On May 31, 1861 The New-York Times reported on the observations of RICHARD FAIRCHILD, a British subject who had lived for several years in St. Mary’s Parish, Louisiana. Because he was British Louisiana authorities allowed him to leave the Bayou State for New York City:
IMPORTANT FROM LOUISIANA.; Condition of Affairs in the State The Military Excitement Morale of the Troops Bad Commissariat Fears of Slave Insurrection Matters Along the Mississippi, &c.
… Mr. FAIRCHILD states that throughout Louisiana an intense excitement existed among the people. The news of the united sentiment of the North, and the extensive preparations making to maintain the power of the Government, had intensified the hostility of public feeling against the Government, and the determination was expressed to submit to the United States only when they were killed. The soldiery and masses of the people expressed confidence in their success, and the stupid bragadocio of the South, that “one Southerner was a match for five Yankees,” was often repeated and used to stimulate others to enroll themselves in the rebel ranks. The leaders who control the movements did not fully share in this confidence when conversing with one another, and some even admitted the possibility of the Government accomplishing its purposes, but contending they could only do so by effecting the annihilation of the Southern people.
Previous to his departure, Mr. FAIRCHILD visited the rebel camp on the Metaire Race Course, near New-Orleans. Eight thousand troops were there quartered, of whom he thought five thousand were well armed and fairly equipped. The remainder were indifferently supplied with arms and equipments. Much disturbance and dissatisfaction existed among them, owing to the inferior food supplied them, and the limited quantities and irregular manner in which it was dealt out. The want of proper clothing and blankets was also a great source of complaint. The camp is situated in the midst of a swamp, from which they were supplied with water. The means were not forthcoming, and did not exist, to properly equip and supply a large force; what means was obtained came reluctantly, and of course it could not be expected that the soldiers could get their pay.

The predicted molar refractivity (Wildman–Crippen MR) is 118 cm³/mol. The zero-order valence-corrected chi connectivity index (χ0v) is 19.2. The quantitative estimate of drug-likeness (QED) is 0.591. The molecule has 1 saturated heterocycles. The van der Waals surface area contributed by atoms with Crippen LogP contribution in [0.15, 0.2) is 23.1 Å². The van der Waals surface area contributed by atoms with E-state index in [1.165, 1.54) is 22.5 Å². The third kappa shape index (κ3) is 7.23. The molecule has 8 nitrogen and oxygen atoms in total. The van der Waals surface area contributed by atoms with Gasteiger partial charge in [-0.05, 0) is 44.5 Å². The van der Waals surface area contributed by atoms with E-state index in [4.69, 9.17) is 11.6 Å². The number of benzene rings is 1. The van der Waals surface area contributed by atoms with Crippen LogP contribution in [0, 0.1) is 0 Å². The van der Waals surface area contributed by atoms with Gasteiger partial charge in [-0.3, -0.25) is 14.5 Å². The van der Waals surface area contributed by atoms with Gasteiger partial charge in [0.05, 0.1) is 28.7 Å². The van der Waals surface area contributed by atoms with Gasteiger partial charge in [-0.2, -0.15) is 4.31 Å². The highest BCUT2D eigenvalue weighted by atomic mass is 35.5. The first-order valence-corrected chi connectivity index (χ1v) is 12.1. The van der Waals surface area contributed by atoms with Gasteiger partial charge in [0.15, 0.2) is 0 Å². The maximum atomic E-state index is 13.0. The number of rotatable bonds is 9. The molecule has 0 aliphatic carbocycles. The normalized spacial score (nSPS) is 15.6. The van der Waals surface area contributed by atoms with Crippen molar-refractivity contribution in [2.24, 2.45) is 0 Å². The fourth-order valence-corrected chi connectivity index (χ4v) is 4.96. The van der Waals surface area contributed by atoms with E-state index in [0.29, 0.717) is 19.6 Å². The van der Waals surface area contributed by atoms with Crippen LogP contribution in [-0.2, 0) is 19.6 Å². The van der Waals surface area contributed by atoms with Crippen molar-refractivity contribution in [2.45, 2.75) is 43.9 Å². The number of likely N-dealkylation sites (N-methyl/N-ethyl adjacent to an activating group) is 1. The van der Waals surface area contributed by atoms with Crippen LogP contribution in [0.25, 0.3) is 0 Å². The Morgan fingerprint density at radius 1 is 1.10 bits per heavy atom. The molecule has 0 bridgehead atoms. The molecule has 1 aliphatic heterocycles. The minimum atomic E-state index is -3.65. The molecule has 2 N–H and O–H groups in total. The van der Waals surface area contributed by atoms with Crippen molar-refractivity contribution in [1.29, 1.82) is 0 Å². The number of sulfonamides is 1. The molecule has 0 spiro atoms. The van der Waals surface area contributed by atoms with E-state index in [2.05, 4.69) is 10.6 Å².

Their rations consisted only of pork, beans, bread and coffee, and these often of the most inferior quality. Mr. F. was informed by the soldiers that they had several times been three or four days at a time without any beverage but swamp-water.
As a class the soldiers are inefficient, except those from New-Orleans, they being largely composed of mechanics and working-men.
Many companies of these are well drilled, and present a very soldier-like appearance. But the troops from the parishes present a sad spectacle. They are mostly planter’s sons, unused to toil of any kind, reared in indolence, often dissipated and physically weak. An ordinary Northern militia muster in the country in times of peace, would furnish better material for immediate service than the mass of the rebel troops that have come from the Louisiana parishes. In many instances the soldiers brought negro servants with them, but greatly to their “young masters’” grief, they were sent back — the Commissariat bring too low to admit of the luxury of privates in the ranks being furnished with servants. …
The women of Louisiana share in the prevalent feeling. Even before sunrise Mr. F. had seen them industriously at work, and continuing their exertions until dark, in making clothing for the troops. …
Well, I have heard that about two-thirds of all Civil War casualties were caused By non-battle-related disease.
THE METAIRIE RACE TRACK became the Metairie Cemetery in 1872.
Camp Moore was built near the Mississippi border and seems to have been a healthier environment: “The location of the camp was chosen due to its relatively high ground elevation, abundance of fresh drinking water, and being adjacent to the then New Orleans, Jackson & Great Northern Railroad line.”
The rest of the article is quite interesting and included topics like a group of about 1500 blacks who are organizing to defend Louisiana:
A novel feature in the military movements of the State was a body of 1500 free negroes, who were armed, and were daily drilling in New-Orleans. Mr. FAIRCHILD witnessed one of their parades. He states that they exhibit a fair proficiency in their evolutions. The non-commissioned officers were selected from the negroes themselves, but they were commanded by whites. The whole body had enlisted for general service, and were subject to be ordered to any point, at the option of the authorities.
Also, slave owners are afraid of slave insurrections because their slaves had heard that the federal government is going to free them.